Her ESR was 44 mm/hour and Mantoux test measured at 15 mm. The three samples of sputum acid-fast bacilli (AFB) were negative. Blood investigation for HIV screening was also non-reactive. Chest radiograph reported no features of pulmonary TB (Figure 1).













Rigid nasoendoscopy revealed fullness over the right Fossa of Rosenmuller (FOR) (Figure 2). A biopsy was reported as chronic granulomatous inflammation suggestive of TB (Figure 3). Ziehl-Nielsen stain for AFB was positive (Figure 4).























The patient was then referred to respiratory medicine team and started on anti-tubercular treatment. A 2-week follow up showed significant mass regression (Figure 5).













Upper respiratory tract TB is found in 1.8% of all tuberculous cases and nasopharyngeal is the least common [1]. Its low incidence is attributed to filtering action of vibrissae and bactericidal actions of nasal secretions [2].

The diagnosis is based on a high index of suspicion. Nasopharyngeal TB can manifest neither in a healthy individual with no history of TB contact nor in an immunocompromised individual.

However, to determine the primary site for TB can be challenging as patients may present without any pulmonary symptoms or with non-specific complaints such as weight loss, low-grade fever, malaise and night sweats. Nonetheless, nasopharyngeal symptoms would be a postnasal drip, epistaxis, nasal blocked, rhinorrhoea and chronic cough.

TB of the nasopharynx is often underdiagnosed due to its atypical and less obvious symptoms and signs. There have been reports of diplopia and headache [3, 4]. Despite this, the most common presentation in nasopharyngeal TB is cervical lymph node enlargement.  The pattern of lymph node involvement shows that multiple lymph node groups are affected in most cases and the commonest lymph node group involved is of the posterior triangle. The next common group of lymph nodes involved was the anterior triangle, middle third group. Axillary lymph nodes were involved in 12 cases [5].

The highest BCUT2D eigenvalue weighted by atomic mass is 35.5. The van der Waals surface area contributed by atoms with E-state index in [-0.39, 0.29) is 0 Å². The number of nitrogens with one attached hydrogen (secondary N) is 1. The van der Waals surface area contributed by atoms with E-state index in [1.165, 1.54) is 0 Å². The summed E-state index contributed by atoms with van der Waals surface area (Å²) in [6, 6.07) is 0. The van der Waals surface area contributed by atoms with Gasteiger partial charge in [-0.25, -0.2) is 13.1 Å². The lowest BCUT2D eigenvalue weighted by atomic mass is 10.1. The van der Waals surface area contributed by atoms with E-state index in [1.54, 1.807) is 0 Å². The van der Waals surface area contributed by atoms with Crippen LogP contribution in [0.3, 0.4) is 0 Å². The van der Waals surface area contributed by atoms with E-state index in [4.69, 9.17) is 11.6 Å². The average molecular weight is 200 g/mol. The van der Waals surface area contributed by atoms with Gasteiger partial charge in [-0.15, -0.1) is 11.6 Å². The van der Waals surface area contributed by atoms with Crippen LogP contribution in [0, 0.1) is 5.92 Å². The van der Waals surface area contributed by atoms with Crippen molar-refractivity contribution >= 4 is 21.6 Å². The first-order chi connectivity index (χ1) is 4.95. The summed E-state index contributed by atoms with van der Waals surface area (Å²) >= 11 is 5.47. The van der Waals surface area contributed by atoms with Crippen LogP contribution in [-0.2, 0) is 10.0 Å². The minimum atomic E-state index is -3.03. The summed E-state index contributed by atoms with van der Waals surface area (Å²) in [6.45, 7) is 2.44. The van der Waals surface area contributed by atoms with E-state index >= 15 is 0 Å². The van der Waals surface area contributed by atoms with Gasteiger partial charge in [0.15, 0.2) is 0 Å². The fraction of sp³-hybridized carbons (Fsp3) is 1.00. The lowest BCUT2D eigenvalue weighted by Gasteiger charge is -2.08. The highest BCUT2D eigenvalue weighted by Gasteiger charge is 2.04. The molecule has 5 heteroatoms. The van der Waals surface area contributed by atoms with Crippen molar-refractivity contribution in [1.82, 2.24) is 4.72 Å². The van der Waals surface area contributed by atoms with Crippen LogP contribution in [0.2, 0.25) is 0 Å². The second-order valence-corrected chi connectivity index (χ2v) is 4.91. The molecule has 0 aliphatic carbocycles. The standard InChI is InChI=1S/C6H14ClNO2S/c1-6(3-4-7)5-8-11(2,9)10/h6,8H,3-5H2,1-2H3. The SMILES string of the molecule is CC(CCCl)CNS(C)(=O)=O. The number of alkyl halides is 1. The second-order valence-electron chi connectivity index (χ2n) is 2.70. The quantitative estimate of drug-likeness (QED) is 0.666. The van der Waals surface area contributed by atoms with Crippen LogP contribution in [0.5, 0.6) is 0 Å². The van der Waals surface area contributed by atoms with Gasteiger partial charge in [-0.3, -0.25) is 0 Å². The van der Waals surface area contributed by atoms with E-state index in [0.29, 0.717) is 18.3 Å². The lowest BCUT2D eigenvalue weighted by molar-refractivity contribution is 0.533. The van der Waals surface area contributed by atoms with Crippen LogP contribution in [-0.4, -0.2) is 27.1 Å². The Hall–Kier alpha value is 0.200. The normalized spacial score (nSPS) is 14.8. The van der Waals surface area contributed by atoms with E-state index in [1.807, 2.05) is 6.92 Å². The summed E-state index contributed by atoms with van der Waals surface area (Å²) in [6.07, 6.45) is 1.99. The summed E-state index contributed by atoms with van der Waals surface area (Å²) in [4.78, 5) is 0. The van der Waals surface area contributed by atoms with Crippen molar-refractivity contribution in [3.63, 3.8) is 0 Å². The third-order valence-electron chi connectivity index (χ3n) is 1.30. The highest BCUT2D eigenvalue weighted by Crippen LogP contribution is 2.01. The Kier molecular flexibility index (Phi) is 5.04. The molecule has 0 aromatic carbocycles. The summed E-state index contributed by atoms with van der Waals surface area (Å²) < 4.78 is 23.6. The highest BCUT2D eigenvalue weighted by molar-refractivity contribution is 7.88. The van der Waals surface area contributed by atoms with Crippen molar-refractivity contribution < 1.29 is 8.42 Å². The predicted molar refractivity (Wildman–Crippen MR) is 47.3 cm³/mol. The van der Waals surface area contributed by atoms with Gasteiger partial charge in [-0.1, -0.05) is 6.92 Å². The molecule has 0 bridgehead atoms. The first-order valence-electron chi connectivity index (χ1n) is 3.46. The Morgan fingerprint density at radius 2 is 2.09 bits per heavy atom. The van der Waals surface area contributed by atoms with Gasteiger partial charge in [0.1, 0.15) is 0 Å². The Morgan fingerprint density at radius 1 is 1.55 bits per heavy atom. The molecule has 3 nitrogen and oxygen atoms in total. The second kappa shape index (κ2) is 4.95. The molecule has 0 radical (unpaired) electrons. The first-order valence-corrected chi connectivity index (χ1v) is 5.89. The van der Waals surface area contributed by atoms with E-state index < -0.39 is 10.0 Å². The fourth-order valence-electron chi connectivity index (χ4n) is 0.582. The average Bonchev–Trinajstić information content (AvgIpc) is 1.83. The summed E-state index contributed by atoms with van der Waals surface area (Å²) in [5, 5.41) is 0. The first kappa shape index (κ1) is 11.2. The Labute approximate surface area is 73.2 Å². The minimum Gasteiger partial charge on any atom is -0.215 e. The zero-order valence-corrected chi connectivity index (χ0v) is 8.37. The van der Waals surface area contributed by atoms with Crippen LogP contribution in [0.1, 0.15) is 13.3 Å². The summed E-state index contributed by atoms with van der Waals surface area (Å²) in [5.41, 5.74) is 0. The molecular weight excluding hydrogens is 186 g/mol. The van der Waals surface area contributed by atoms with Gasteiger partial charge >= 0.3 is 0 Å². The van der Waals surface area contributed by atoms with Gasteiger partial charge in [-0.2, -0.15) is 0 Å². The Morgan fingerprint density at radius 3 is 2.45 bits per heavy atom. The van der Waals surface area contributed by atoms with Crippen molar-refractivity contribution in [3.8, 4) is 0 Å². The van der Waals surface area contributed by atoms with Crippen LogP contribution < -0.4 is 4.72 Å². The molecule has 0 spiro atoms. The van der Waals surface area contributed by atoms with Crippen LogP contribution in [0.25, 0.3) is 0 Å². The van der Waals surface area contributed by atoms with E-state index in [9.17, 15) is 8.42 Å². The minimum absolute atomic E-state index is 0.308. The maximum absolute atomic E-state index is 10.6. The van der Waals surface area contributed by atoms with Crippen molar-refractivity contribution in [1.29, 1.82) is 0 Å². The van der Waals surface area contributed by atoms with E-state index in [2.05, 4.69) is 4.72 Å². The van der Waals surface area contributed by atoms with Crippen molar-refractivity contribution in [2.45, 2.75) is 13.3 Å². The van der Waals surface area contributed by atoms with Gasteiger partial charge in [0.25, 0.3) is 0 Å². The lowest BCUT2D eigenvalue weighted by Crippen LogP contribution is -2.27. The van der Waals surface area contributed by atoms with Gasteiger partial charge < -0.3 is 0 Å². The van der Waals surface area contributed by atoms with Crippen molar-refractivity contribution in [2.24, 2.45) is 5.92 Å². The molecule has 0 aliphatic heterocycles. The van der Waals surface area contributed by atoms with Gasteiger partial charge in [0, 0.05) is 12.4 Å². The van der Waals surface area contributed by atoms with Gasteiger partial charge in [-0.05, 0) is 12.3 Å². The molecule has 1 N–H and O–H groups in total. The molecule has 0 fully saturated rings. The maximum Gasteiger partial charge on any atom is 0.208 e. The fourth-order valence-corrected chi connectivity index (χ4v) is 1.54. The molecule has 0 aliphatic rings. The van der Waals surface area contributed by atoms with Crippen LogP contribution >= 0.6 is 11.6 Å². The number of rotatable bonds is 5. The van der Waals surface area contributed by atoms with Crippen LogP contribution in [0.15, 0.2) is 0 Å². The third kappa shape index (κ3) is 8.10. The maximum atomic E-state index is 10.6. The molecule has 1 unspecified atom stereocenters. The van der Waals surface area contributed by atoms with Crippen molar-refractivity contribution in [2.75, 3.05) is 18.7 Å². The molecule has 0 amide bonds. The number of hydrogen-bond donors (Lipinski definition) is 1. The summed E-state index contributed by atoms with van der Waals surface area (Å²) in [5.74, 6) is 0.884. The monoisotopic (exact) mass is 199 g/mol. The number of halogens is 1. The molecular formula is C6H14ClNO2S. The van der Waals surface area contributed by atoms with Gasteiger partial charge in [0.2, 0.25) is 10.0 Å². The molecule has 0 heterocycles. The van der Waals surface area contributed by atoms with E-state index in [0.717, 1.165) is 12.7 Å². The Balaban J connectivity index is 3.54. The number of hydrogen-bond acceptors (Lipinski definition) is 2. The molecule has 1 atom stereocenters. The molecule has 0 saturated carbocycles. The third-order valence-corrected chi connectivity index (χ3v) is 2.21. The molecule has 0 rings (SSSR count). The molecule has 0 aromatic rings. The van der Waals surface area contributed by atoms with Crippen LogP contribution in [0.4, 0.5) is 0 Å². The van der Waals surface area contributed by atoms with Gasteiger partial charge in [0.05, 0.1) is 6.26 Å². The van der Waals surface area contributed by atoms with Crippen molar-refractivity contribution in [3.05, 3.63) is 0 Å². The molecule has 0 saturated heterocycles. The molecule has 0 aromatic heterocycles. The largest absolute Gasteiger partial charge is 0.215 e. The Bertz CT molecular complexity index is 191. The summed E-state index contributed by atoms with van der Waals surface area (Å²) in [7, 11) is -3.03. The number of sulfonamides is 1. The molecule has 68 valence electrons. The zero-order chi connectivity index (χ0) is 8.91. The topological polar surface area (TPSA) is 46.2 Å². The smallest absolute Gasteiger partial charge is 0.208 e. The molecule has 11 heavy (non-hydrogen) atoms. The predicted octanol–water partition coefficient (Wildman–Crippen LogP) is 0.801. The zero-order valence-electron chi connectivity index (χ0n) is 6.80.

However, the highlight of this case is the nasoendoscopic examination which showed fullness over right FOR with wide differential diagnoses namely nasopharyngeal carcinoma, lymphoma or granulomatous disease. To establish the diagnosis, biopsy and histopathology studies play an important role.

A typical pathological report for diagnosing TB is caseating granulomatous inflammation with multinucleated giant cells of Langhans’ type and foreign body giant cells, with or without necrosis. A positive Ziehl-Nielsen staining for AFB or bacterial culture can also be demonstrated [6].  In our case, biopsy and histopathologic findings demonstrated granulomatous formation with positive Ziehl-Nielsen stain hence confirming the diagnosis of nasopharyngeal TB.

In conclusion, TB infection must be considered as one of the differential diagnoses for cervical lymphadenopathy.  The necessary workup for TB should be performed to support the diagnosis. Biopsy and histopathology studies must be done in all cases in order to get the accurate diagnosis. Nasopharyngeal TB has a good prognosis with timely treatment, with a complete resolution of the disease can be expected.